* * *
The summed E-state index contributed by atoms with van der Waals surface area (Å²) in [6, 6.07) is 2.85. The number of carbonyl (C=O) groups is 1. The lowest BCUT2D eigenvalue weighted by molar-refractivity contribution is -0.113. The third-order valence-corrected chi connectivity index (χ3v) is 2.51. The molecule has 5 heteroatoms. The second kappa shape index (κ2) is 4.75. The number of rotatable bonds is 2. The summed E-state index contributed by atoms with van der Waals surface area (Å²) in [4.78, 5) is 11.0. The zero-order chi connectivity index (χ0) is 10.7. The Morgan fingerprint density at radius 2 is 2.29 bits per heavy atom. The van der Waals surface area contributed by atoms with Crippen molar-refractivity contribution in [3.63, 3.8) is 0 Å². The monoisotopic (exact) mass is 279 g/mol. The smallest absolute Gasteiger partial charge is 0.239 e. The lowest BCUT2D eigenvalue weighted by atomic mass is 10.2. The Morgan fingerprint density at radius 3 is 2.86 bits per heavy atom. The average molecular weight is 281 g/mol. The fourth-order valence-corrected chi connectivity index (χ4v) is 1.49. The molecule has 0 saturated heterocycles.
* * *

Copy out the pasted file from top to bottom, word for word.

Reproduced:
The summed E-state index contributed by atoms with van der Waals surface area (Å²) in [6, 6.07) is 2.85. The number of carbonyl (C=O) groups is 1. The lowest BCUT2D eigenvalue weighted by molar-refractivity contribution is -0.113. The third-order valence-corrected chi connectivity index (χ3v) is 2.51. The molecule has 5 heteroatoms. The second kappa shape index (κ2) is 4.75. The number of rotatable bonds is 2. The summed E-state index contributed by atoms with van der Waals surface area (Å²) in [4.78, 5) is 11.0. The zero-order chi connectivity index (χ0) is 10.7. The Morgan fingerprint density at radius 2 is 2.29 bits per heavy atom. The van der Waals surface area contributed by atoms with Crippen molar-refractivity contribution in [3.63, 3.8) is 0 Å². The monoisotopic (exact) mass is 279 g/mol. The smallest absolute Gasteiger partial charge is 0.239 e. The lowest BCUT2D eigenvalue weighted by atomic mass is 10.2. The Morgan fingerprint density at radius 3 is 2.86 bits per heavy atom. The average molecular weight is 281 g/mol. The fourth-order valence-corrected chi connectivity index (χ4v) is 1.49. The molecule has 0 saturated heterocycles.